It was only a few months after his birth when I published about my baby boy crying Abba.  Our boy is adopted, and I knew when we took him from birth that he would grow up not knowing his “real” parents – not really.  I also knew we would not keep them from him or him from them (though I will do my best to manage their interaction while he is young!).  And this means I have a story to tell him.

You can see the earlier post from years ago here:

Homeless Boy Crying Abba

If you are doing the math, he is going on six now.  That means we have already begun telling him of his adoption.

It’s easy to tell an infant he is adopted; he doesn’t ask questions or seem phased in the slightest then.  As he has aged, four years and five, I could use that word adoption on a few occasions and tell him he is adopted, but he didn’t have much appreciation for the meaning of the word.

Oh… I asked if he knew what I was saying, and he answered, “Yes.”  But there were no questions.  No signs that he did in fact understand.

Then Christmas came a month ago, and for the first time in four years, I think, his biological mother reached out to inquire about him.  Mrs. Agent X, of course, told me she had called.  It didn’t develop into a visit (something that could happen at her request given proper notice).  But this conversation between Mrs. Agent X and I unfolded in front of the boy.  I could see a quizzical look on his face.

I took a moment to refresh our understanding of the word “adoption” and told him he has a “biological mama” who was asking about him.

I could see it immediately. 

In those brief words, I had created a very important shadowy figure in his mind.  It was the figure that I knew years ago would come haunting.  Suddenly, I remembered the old blog post and the unsettling feelings and ideas that prompted me to pray and to write.  Today, I am glad I prayed and wrote.  I need to fall back on that.

So, yeah.  It’s a change of gears between mother and father here, but except for the feminization of this concept, the rest stays close enough to the same.  His biological mother called.  He was curious, and suddenly I filled up that word “adoption” with a new idea: He has another Mama out there somewhere.

You can bet the selfish part of me is jealous. 

This shadowy figure who has spent less than six whole hours out of his almost six-year life with him gets a very special place in his heart and soul just for the mere mention of her existence.  I, on the other hand, have been there for every meal, every birthday, every prayer, every skinned knee, every diaper change, every… every… every….  And when he is frustrated with me, he insults me, but her?  Her??  Her???

I kept my remarks short, as you can imagine.  I don’t recall the exact words now, but I think it was about three sentences total, and then I stopped to ask, “Do you understand?”

He nodded.

I said, “If you have questions, you can always ask.  I will do my best to explain.”

Yeah.  I will.  But I will work even harder at not insulting or even criticizing his “biological” mother at all.  She “needed help” due to some “difficult life circumstance.”  (Which is true.)  This followed by, “Does that make sense?”  To which he again nodded, and I was happy to quit.

And then three days later, THREE DAYS, like Jesus dead in the grave, three days later, he asks about his “other mama” again.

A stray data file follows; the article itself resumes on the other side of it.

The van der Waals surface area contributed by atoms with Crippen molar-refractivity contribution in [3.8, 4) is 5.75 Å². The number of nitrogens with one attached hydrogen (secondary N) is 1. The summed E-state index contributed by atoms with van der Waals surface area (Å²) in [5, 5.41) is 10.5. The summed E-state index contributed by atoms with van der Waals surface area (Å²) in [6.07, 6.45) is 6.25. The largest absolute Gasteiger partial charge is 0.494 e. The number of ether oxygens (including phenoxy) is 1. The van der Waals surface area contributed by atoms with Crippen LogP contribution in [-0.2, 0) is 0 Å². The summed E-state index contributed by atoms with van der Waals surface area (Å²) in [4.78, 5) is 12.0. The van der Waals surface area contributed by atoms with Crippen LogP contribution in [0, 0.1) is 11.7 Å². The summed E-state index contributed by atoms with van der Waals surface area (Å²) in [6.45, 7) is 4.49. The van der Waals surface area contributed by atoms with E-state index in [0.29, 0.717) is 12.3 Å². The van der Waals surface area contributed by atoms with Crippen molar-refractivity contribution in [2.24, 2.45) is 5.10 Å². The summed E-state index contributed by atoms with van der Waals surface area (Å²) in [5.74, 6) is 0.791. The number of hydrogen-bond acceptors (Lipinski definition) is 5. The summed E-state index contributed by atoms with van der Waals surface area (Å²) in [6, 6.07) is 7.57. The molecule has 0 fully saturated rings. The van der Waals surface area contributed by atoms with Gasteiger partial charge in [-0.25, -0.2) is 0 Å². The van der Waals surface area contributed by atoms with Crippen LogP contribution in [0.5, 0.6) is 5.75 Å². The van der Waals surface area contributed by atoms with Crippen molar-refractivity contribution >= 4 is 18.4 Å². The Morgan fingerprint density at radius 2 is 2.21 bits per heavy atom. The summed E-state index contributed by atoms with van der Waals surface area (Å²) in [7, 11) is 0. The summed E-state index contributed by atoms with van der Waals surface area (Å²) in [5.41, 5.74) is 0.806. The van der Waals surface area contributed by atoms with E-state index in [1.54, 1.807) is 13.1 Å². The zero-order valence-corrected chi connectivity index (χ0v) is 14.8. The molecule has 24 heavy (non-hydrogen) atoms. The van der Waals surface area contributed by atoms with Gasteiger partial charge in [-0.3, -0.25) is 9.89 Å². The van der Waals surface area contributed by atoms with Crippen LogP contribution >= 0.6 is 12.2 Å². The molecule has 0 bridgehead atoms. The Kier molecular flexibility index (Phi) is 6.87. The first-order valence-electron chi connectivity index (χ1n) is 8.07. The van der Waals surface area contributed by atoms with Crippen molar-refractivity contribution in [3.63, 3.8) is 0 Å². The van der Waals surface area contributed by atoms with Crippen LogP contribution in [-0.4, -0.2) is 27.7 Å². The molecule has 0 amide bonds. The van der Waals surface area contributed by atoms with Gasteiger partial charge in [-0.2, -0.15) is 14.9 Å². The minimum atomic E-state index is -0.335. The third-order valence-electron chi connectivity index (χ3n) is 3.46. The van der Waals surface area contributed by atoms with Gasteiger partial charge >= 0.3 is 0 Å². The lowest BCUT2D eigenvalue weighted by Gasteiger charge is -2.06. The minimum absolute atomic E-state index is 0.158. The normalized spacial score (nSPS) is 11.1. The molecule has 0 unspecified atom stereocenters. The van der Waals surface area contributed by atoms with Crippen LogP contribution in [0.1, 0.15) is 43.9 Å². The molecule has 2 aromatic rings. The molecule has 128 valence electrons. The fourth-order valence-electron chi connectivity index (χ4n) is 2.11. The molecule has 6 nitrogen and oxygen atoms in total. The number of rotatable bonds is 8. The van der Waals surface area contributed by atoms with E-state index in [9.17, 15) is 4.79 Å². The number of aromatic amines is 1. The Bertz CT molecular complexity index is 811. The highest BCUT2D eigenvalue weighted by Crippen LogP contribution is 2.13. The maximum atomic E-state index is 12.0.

A shadowy figure resurrected.

And I did say I would do my best to answer his questions.

Yes.  I did.

It’s been a little over two weeks now that I ponder and wonder.  Are there some Bible story lessons I could teach which would paint a parallel picture or shed light on what we have going on here?  Stories appropriate for kids of four, five, and six years?  Is there a children’s book?

It’s easy to shift into denial.  I don’t struggle with these thoughts every day.  Some days I just forget altogether, but then when I remember, I feel a kick in the gut.  I know that shadowy figure grows in meaning, and her name is “Mama” and there is a “Pops” out there too.

But then this weekend, a sudden blessing I hadn’t thought about.  Just a small thing, but potent still.

It’s been more than two years since I found on the streaming service an old movie from 1988 called simply The Bear.  I saw it when I was young, and my kids watched it two years ago, but none of us thought about it again until this weekend when I saw it as I scrolled the options.

The bear is a cub, orphaned in the opening scene, and left to the wild to flounder.  My kids complained not wanting to watch until the mother dies, then the room got quiet.  The cub wanders away aimlessly and getting into danger when soon he happens upon a full-grown Kodiak bear he wants to befriend.  The Kodiak at first wants nothing to do with him, but my kids are catching on fast!  This baby cub needs a new papa since his mama is gone!

Oh Wow!

I will take that!

Thank You, Jesus!!!

The boy has another Abba.  Not me.  I am jealous of this shadowy figure whose responsibility I now shoulder, whose kid I know love as if he were MINE.  And I FEEL that word “MINE.”

But, really, the boy is given to Abba, not me.  And I don’t want to make him jealous of me.  But I am glad to serve him, and to lean on him for his providence.  “I see the fire and the wood, but where is the lamb for sacrifice?”

Funny how the Abbas all see it too.

Here at the Fat Beggars Home for Widows, Orphans, and Sojourners, we wage war for souls.  God has not forgot us.

Thanx for reading.

Thanx for caring.

Thanx for your prayers.

One comment

  1. harolene · January 17



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